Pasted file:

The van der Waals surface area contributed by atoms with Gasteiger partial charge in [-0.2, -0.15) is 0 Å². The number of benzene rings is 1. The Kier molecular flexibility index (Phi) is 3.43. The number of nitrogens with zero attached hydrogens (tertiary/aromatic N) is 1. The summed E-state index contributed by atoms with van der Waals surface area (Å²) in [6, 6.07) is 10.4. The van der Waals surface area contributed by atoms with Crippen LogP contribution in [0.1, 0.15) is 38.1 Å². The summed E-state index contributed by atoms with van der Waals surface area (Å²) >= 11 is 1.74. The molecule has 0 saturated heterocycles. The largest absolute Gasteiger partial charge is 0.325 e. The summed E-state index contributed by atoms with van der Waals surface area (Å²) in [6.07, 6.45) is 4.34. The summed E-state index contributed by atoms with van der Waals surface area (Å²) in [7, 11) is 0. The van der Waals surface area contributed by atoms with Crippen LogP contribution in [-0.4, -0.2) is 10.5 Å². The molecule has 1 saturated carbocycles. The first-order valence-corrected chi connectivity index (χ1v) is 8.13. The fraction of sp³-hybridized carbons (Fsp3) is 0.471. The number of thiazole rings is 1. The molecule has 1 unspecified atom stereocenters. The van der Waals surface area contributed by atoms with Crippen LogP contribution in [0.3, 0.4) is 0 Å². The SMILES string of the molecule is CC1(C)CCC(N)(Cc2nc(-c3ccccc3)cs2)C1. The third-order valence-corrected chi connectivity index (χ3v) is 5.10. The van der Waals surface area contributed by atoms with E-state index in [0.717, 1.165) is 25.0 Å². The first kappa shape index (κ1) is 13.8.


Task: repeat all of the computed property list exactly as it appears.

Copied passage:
The van der Waals surface area contributed by atoms with Gasteiger partial charge in [-0.2, -0.15) is 0 Å². The number of benzene rings is 1. The Kier molecular flexibility index (Phi) is 3.43. The number of nitrogens with zero attached hydrogens (tertiary/aromatic N) is 1. The summed E-state index contributed by atoms with van der Waals surface area (Å²) in [6, 6.07) is 10.4. The van der Waals surface area contributed by atoms with Crippen LogP contribution in [0.1, 0.15) is 38.1 Å². The summed E-state index contributed by atoms with van der Waals surface area (Å²) >= 11 is 1.74. The molecule has 0 saturated heterocycles. The largest absolute Gasteiger partial charge is 0.325 e. The summed E-state index contributed by atoms with van der Waals surface area (Å²) in [6.07, 6.45) is 4.34. The summed E-state index contributed by atoms with van der Waals surface area (Å²) in [7, 11) is 0. The van der Waals surface area contributed by atoms with Crippen LogP contribution in [-0.4, -0.2) is 10.5 Å². The molecule has 1 saturated carbocycles. The first-order valence-corrected chi connectivity index (χ1v) is 8.13. The fraction of sp³-hybridized carbons (Fsp3) is 0.471. The number of thiazole rings is 1. The molecule has 1 unspecified atom stereocenters. The van der Waals surface area contributed by atoms with Crippen LogP contribution in [0.3, 0.4) is 0 Å². The SMILES string of the molecule is CC1(C)CCC(N)(Cc2nc(-c3ccccc3)cs2)C1. The third-order valence-corrected chi connectivity index (χ3v) is 5.10. The van der Waals surface area contributed by atoms with E-state index in [0.717, 1.165) is 25.0 Å². The first kappa shape index (κ1) is 13.8.